ADF Pay - Military pay backlash predictable, says Remuneration Tribunal

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Noel Towell, Reporter for The Canberra Times 10 June 2015

Pay rise locked in, but it will not be backdated, meaning ADF personnel will miss out on $25 million in wages.The backlash from

Australia's military rank and file against the Abbott government over wages was entirely predictable, according to the Military Remuneration Tribunal.

The official pay body published its final wage determination on Tuesday for the nation's 57,000 men and women in uniform and included some scathing remarks on how the process was handled.

 The government was forced to reverse its position twice after sailors, soldiers and air force personnel mounted a grassroots campaign against moves to cut conditions and entitlements and what was described as an "insulting" pay rise of 1.5 per cent a year.

The eventual position was locked in this week by the Defence Force Remuneration Tribunal, which also confirmed the pay rises would not be backdated, meaning ADF personnel will miss out on $25 million in wages.

The two government backdowns came after a spirited campaign led by the Australian Defence Force Welfare Association, which mobilised an online backlash from the families of ADF members, with the military personnel themselves barred from taking industrial action.

With crossbench politicians and veterans' groups later joining the campaign, Prime Minister Tony Abbott was forced to intervene to limit the political damage the row was doing, and increasing the wage deal to 2 per cent a year.

The three-person tribunal wrote on Tuesday that it was quite predictable that the initial proposal, which was well below inflation forecasts at the time, would foment trouble in the ranks.

 "In our opinion, prior to the Workplace Remuneration Arrangement first being agreed, it was known or could reasonably have been expected that there would be dissatisfaction with the quantum of the increase," the tribunal wrote.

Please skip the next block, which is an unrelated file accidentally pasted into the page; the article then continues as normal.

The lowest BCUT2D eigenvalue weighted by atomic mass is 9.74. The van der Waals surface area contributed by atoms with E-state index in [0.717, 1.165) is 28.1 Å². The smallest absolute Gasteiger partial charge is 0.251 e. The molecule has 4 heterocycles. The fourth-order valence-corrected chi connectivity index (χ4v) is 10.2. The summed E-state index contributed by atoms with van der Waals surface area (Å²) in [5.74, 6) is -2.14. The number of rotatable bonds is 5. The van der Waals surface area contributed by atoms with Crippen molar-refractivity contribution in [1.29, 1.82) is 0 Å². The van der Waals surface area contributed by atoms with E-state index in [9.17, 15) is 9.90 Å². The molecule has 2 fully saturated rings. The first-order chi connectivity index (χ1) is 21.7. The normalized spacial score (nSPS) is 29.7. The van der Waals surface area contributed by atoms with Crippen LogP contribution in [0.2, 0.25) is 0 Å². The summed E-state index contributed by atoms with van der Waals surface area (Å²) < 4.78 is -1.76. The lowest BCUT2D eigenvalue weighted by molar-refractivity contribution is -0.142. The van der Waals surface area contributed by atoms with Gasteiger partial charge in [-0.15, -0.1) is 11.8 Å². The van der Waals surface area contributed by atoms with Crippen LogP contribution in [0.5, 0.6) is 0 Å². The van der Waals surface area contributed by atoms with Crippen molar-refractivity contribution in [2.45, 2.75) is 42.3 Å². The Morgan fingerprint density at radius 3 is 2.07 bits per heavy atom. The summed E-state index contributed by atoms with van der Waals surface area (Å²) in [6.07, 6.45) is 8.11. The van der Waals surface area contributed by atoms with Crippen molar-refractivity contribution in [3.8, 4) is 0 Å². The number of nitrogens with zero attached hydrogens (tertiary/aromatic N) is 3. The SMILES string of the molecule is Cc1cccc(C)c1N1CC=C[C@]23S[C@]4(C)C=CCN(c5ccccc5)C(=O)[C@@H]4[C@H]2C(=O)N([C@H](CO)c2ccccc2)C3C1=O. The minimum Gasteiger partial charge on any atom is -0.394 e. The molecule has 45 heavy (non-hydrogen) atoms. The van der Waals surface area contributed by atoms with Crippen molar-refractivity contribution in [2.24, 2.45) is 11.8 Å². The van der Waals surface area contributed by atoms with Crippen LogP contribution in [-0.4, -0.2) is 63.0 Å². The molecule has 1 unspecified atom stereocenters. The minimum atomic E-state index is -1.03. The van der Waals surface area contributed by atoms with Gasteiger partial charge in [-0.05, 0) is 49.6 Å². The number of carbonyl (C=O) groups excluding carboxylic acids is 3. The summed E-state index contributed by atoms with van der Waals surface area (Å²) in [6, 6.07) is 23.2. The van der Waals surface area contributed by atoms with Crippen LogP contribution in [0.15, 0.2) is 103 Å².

"Although we accept the consumer price index has not traditionally been determinative of the quantum of increase (nor should it be) nonetheless it could not have been a surprise that the below CPI quantum of pay increase in the WRA would be criticised."

 Labor's shadow parliamentary secretary for defence Gai Brodtmann, who also campaigned against the government's position, was critical on Wednesday morning of the failure to backdate the pay rises.

 The Canberra MP also noted the nation's fighting men and women would have to make do with a pay rise smaller than that recently awarded to workers on the minimum wage.

 "Backdating the increase to 12 March instead of the beginning of the WRA does not provide the promised 2 per cent per annum over the life of the agreement," Ms Brodtmann said.

 "On 2 June, the Fair Work Commission awarded a 2.5 per cent increase to the minimum wage, confirming the insult this government has inflicted on the men and women of the ADF."

 

ADF Pay DFRT Decision - ALP Statement

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WORST FEARS CONFIRMED FOR ADF PERSONNEL

ALP Statement from Gai Brodtman MP, Shadow Parlaimentary Secretary for Defence.

The Defence Force Remuneration Tribunal has confirmed that Australia's servicemen and women will not have their pay increase fully backdated.